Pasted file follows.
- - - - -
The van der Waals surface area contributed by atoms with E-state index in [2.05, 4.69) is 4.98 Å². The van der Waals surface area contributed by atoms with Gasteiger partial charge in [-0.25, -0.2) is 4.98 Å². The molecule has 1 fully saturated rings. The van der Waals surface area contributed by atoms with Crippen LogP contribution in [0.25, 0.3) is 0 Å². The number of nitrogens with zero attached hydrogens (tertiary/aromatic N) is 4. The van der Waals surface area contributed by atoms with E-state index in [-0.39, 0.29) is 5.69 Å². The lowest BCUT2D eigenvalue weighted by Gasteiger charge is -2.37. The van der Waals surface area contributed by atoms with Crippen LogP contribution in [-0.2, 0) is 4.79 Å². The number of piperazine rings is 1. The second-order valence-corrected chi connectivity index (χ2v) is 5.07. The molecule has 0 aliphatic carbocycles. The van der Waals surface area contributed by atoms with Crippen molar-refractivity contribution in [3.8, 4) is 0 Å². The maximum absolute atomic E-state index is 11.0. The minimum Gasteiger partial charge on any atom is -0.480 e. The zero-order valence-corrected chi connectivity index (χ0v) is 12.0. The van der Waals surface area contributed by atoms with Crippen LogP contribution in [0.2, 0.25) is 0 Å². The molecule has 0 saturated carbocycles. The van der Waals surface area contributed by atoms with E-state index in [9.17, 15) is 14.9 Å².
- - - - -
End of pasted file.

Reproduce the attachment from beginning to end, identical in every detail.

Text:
The van der Waals surface area contributed by atoms with E-state index in [2.05, 4.69) is 4.98 Å². The van der Waals surface area contributed by atoms with Gasteiger partial charge in [-0.25, -0.2) is 4.98 Å². The molecule has 1 fully saturated rings. The van der Waals surface area contributed by atoms with Crippen LogP contribution in [0.25, 0.3) is 0 Å². The number of nitrogens with zero attached hydrogens (tertiary/aromatic N) is 4. The van der Waals surface area contributed by atoms with E-state index in [-0.39, 0.29) is 5.69 Å². The lowest BCUT2D eigenvalue weighted by Gasteiger charge is -2.37. The van der Waals surface area contributed by atoms with Crippen LogP contribution in [-0.2, 0) is 4.79 Å². The number of piperazine rings is 1. The second-order valence-corrected chi connectivity index (χ2v) is 5.07. The molecule has 0 aliphatic carbocycles. The van der Waals surface area contributed by atoms with Crippen molar-refractivity contribution in [3.8, 4) is 0 Å². The maximum absolute atomic E-state index is 11.0. The minimum Gasteiger partial charge on any atom is -0.480 e. The zero-order valence-corrected chi connectivity index (χ0v) is 12.0. The van der Waals surface area contributed by atoms with Crippen LogP contribution in [0.2, 0.25) is 0 Å². The molecule has 0 saturated carbocycles. The van der Waals surface area contributed by atoms with E-state index in [9.17, 15) is 14.9 Å².